Sébastien Loeb Rally Evo has been out in Europe for a couple months now but has only recently hit American shores, and it’s about time I shared my thoughts on the racing game.
I’m not very good at simulation games and I very much appreciate it when a simulation makes it easier for newcomers to join in the fray, and Rally Evo doesn’t do a great job in achieving that. Milestone may be best known for their simulators though which tend to lean on the side of hardcore and well, I can’t complain about that as it’s set out and managed to create a realistic driving experience which rally fans should fall in love with. Fans of Sébastien Loeb himself will be pleased too as you can play through his impressive and defining career, featuring interviews with the man himself but if you don’t wish to play as Loeb, then you can play career mode which revolves around you making a name for yourself. Of course, you can play single races and such outside of the career modes, alongside the games online multiplayer.
Rally Evo is heavy on content and although I’m unfamiliar with Sébastien Loeb, his career and rally racing in general, it’s cool to see the effort Milestone has put in to create an authentic experience for fans, and it helps to involve newcomers. I’m not sue if I’ve been spoiled by the likes of DriveClub, but I didn’t have a lot of fun with Rally Evo although it’s easy to appreciate, so this makes for a pretty difficult review. It doesn’t feel as if Milestone are very familiar with PS4 yet due to the less than stellar visuals and I found the controls to feel light and not as responsive as I’d expect. I understand it’s easy to lose control of a car and not to play this like it’s Need for Speed, but go a couple MPH too fast or hit the handbrake ever so briefly and you’ll be sent flying out of control like a bouncy ball. Changing from acceleration to reverse has a delay between it too and although I don’t drive and understand that this could be realistic, it’s not something I’ve found to be an issue in Milestone’s other titles and it proved to be a nuisance.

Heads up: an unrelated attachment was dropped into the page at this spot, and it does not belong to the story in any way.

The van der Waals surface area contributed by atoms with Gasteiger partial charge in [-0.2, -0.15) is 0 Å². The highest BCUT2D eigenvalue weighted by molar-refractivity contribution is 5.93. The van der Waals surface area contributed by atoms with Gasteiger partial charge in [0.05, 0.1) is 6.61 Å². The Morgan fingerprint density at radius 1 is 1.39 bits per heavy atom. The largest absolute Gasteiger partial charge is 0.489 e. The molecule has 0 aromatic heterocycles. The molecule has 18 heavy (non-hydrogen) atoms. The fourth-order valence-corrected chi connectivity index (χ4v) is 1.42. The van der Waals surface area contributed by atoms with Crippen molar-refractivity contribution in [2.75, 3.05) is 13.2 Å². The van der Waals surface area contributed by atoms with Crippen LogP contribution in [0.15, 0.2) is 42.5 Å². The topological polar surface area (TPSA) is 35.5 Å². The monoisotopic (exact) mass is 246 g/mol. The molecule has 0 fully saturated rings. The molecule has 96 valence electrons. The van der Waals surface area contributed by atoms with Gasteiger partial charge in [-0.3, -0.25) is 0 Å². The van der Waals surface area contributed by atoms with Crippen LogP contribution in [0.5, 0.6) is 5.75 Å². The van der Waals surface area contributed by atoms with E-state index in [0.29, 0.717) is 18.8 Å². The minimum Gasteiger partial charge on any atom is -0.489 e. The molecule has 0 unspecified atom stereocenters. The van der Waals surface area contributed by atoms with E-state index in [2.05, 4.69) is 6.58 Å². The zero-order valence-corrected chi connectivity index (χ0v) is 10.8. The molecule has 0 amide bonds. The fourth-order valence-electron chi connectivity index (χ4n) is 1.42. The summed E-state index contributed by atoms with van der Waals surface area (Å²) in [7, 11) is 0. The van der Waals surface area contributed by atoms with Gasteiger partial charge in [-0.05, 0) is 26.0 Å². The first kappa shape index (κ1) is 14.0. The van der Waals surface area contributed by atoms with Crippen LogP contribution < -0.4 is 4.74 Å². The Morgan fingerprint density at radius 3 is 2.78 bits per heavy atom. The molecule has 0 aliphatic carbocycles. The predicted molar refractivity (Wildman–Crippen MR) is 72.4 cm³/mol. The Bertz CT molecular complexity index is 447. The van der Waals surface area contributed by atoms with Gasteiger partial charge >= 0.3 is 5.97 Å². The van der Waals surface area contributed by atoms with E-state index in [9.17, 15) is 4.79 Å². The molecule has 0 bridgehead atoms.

If you’ve played a racing game then the controls won’t have you stumped in Rally Evo. I’m disappointed at the lack of ability to change the button layout as I’d rather use R1 and L1 as opposed to R2 and L2 to accelerate and reverse respectively, with circle being assigned to the handbrake. These are the basic controls and you have the option to change a variety of settings including AI difficulty, and things such as braking and handling assistance. Milestone had the right idea when developing Rally Evo, but I don’t like how it feels and although I’m far from the biggest racing simulation fan or the games that Milestone puts out, I feel that this is a far cry from the quality that fans have come to expect from them.
Visually it doesn’t hold up very well either and whilst it’s far from an ugly game, it’s inconsistent and gives you very little to look at despite the weather and locale changes. Milestone games have moments where they look excellent but this tends to not hold up the longer you play with blurry visuals becoming more apparent across the vehicles and environments and whilst there were some moments I thought, ‘wow, this looks really good’, I can’t say it’s one of the best looking games on PS4 by a long shot. The live-action cutscenes are in crisp and clear HD and the menu interface is easy to navigate although there are some odd design choices when choosing which event to play in career mode, but it’s nothing gamebreaking.
There’s a notable lack of music, not that this is unexpected due to being a realistic racing simulation, but I missed its omission regardless. There’s little dialogue which is mostly in the form of tutorials and advice or a commentator talking about your progress during a race. Sound effects do their job and show Milestone’s efforts in creating an authentic and atmospheric atmosphere, complete with crowds of people coming out to watch you show off your skills.
Sébastien Loeb Rally Evo isn’t a game catered to me, like close to none of the Milestone games are, but whilst I found fun in most of their games in the past, I struggled to enjoy this due to how loose it felt to me and it fails to stand out against other racing titles on PS4. Being able to play through a famed racers career is a cool addition that will do a lot to please fans, and I like how Milestone were able to interview Sébastien himself, but overall my experience with the game isn’t a good one although hardcore rally fans may find more to enjoy here.